Tri-State Outfitters in Moscow temporarily closed its store Thursday after 25 to 30 customers refused to put on masks when asked by the store’s staff, Tri-State Outfitters President and CEO Joe Power said.

Power said the maskless group visited the store in an organized manner and that the gathering stemmed from a Facebook post from Christ Church Pastor Doug Wilson to a private group called “De-Mask Moscow.”

Part of the post read: “During this time of COVID restrictions, a number of merchants are caught between the demands of the city government and the financial realities of keeping a business open. What I am doing here is not coordinated with anybody, but I have reason to believe it will not be unwelcome to the people involved. So if you are out Christmas shopping today (without a mask), I would like to ask you to hit Tri-State between the hours of 11 am and 1 pm. For maximum effect, try to make it as close to 11 as you can.”

Wilson said in a text message to the Daily News Thursday night he encouraged people to shop at Tri-State Outfitters in response to a Moscow Chamber of Commerce postcard sent last week encouraging people to shop local and because he heard Tri-State Outfitters was facing challenges.

“A bunch of us did (shop), or tried to, someone complained, and corporate headquarters decided to close the store,” Wilson texted. “Truly unfortunate. It was not a protest (although we do those too) or a stunt.”

To defuse the situation Thursday, store manager Jennifer Laferriere, with direction from Power, announced over the store’s intercom that Tri-State Outfitters was temporarily closing. Laferriere asked maskless customers to leave and masked customers could pay for the items they had at the register.

“It was concerning to us, because we definitely want to think about the health and safety of our employees and customers,” Power said.

Laferriere said people complied and left the store but a few had long conversations with store employees before leaving. The 25 to 30 maskless people who left wished employees a merry Christmas, which is what Wilson asked participants to do in the Facebook post.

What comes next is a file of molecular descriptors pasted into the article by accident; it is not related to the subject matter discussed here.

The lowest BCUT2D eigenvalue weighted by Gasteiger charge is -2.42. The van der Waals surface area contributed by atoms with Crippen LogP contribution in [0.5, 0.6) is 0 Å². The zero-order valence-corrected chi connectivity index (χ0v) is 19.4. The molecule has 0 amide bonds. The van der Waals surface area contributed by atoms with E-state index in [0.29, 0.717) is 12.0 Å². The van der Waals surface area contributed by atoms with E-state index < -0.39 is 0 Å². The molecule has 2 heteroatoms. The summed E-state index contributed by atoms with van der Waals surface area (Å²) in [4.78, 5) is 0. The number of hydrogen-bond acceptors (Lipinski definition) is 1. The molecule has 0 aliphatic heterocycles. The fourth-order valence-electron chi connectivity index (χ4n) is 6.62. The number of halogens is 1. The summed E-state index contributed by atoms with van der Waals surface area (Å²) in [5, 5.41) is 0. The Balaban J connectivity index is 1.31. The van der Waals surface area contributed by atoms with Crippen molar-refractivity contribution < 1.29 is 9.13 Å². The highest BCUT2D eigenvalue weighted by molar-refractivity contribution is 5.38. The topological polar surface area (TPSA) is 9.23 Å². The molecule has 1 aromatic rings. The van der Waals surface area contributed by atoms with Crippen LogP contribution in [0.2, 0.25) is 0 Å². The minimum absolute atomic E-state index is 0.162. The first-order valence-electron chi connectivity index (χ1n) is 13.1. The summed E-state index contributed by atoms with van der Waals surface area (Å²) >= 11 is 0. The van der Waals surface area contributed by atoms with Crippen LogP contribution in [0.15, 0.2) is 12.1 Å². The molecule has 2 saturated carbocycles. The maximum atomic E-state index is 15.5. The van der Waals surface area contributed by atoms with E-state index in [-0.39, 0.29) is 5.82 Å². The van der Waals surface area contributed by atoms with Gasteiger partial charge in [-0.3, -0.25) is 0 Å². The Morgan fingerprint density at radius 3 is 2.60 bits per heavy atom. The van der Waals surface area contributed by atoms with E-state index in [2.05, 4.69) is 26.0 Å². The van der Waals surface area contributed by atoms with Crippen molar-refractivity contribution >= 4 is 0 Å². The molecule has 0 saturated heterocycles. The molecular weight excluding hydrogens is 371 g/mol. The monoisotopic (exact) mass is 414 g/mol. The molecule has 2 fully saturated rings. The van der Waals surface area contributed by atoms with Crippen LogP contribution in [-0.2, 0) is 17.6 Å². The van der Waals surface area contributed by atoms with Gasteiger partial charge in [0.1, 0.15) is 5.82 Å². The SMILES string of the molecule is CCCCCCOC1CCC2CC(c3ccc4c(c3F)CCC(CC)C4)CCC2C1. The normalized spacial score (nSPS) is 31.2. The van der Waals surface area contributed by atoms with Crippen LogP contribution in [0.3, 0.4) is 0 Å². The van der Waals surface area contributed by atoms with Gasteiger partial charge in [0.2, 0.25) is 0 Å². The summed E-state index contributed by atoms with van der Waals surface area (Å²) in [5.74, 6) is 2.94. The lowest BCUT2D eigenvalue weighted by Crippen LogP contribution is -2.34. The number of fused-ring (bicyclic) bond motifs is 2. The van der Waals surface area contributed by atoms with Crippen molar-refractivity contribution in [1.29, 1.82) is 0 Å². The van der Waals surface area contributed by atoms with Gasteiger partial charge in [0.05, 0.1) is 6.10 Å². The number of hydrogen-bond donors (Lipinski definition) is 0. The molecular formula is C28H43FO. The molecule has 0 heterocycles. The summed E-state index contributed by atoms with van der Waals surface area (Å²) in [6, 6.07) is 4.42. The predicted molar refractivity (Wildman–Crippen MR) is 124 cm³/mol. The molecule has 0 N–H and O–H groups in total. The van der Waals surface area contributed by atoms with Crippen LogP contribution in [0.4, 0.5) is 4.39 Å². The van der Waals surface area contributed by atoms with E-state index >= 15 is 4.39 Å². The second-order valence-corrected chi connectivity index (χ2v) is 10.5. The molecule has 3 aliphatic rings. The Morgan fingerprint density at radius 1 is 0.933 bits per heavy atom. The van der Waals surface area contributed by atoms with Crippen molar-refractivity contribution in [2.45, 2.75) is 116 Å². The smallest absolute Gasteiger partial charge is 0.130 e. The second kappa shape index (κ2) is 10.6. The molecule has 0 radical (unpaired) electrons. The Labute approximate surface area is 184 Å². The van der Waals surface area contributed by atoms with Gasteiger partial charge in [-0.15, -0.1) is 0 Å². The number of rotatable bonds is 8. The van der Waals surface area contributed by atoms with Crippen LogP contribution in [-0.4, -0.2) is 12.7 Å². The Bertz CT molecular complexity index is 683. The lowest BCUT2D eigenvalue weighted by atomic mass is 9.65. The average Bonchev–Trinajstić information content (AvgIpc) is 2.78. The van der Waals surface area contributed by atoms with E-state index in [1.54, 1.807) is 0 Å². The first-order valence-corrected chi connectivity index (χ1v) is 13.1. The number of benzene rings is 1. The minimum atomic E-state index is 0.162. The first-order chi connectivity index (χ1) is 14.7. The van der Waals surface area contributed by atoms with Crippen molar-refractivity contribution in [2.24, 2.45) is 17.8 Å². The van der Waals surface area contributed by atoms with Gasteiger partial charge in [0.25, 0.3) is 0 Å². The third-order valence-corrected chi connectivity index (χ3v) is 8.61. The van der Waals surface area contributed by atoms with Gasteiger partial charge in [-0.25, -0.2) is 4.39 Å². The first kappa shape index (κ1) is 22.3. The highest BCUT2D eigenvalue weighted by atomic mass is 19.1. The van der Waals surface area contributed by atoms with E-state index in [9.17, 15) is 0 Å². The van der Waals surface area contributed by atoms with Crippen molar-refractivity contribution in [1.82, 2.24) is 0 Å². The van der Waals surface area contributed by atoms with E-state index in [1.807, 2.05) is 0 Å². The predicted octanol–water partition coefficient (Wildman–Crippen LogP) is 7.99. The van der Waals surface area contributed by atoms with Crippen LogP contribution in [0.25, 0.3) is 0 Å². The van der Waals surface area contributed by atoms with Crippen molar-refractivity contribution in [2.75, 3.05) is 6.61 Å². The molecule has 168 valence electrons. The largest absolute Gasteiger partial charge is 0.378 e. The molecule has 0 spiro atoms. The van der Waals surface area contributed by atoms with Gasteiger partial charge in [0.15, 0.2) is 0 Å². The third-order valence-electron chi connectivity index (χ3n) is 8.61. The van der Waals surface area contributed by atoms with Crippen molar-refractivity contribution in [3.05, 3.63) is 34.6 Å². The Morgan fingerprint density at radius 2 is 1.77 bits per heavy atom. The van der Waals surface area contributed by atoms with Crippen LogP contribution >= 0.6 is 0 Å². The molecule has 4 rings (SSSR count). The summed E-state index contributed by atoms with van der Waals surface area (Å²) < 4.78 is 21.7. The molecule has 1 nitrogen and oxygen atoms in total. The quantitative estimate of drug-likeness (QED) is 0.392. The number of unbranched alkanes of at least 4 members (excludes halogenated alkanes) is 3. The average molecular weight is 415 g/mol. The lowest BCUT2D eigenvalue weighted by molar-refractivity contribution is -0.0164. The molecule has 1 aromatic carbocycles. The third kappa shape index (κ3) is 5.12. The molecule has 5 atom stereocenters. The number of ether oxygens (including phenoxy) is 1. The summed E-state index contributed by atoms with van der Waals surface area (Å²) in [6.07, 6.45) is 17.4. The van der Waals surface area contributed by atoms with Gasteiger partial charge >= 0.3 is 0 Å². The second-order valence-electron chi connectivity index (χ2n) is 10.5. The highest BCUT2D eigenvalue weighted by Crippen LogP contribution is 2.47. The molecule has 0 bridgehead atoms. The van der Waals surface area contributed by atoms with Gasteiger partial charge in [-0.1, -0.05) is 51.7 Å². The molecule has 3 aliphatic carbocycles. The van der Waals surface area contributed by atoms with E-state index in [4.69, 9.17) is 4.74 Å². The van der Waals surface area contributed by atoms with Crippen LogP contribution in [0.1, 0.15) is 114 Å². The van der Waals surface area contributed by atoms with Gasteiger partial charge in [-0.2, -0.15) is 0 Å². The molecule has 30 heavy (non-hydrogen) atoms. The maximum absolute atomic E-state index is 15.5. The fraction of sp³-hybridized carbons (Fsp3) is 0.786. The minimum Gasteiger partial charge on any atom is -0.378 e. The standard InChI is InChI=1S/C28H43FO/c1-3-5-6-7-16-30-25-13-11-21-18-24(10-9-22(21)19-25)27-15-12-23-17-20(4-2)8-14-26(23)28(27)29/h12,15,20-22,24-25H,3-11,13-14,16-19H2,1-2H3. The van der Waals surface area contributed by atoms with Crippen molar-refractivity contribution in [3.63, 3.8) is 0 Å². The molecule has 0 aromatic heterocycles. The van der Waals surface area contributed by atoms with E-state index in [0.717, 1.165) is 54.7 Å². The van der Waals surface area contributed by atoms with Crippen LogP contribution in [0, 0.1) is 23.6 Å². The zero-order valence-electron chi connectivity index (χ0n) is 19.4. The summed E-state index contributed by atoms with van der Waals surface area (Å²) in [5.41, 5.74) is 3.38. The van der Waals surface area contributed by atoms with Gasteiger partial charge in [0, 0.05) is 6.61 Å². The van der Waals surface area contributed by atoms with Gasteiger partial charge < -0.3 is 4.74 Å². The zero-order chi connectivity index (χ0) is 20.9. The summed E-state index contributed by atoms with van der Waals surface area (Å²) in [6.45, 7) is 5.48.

Laferriere said she called the Moscow Police Department to make it aware of the situation and asked officers to be present in the parking lot in case people refused to leave after the announcement was made.

Although the store closed to all customers for about 25 to 30 minutes starting around 11:20 a.m., the front doors remained locked until 3 p.m. and two to three employees stood at the door allowing only masked customers into the store.

Laferriere said during that time about 20 people approached the entrance without masks. She said one man refused to wear a mask and pushed his way through but chose to leave after staff threatened to call the police.

Power said he believed the demonstration was about not wearing masks rather than supporting local business. He said he cares about the health of employees and customers more than financial profit.

The maskless customers do not understand that Tri-State Outfitters stores have been devastated with sick and quarantined employees from COVID-19, Power said.

“Please understand that we will not put our employees and fellow customers’ health at risk — the short term profit is not worth the long term risk,” Power wrote in a Moscow Tri-State Outfitters Facebook post. “In fact, the ‘financial reality’ (referring to Wilson’s post) of us keeping our business open depends on our staff staying healthy — our employees being put needlessly at risk is actually devastating to our business.”

The Moscow Tri-State Outfitters Facebook post garnered 602 reactions and 154 comments in the four hours after it was posted. Nearly all of the comments were in support of the store.

Laferriere said the social media, phone call and in-person support from the community was amazing. She said one customer said, “Merry Christmas,” noting that the phrase can be said through a mask.

Garrett Cabeza can be reached at (208) 883-4631, or by email to gcabeza@dnews.com.

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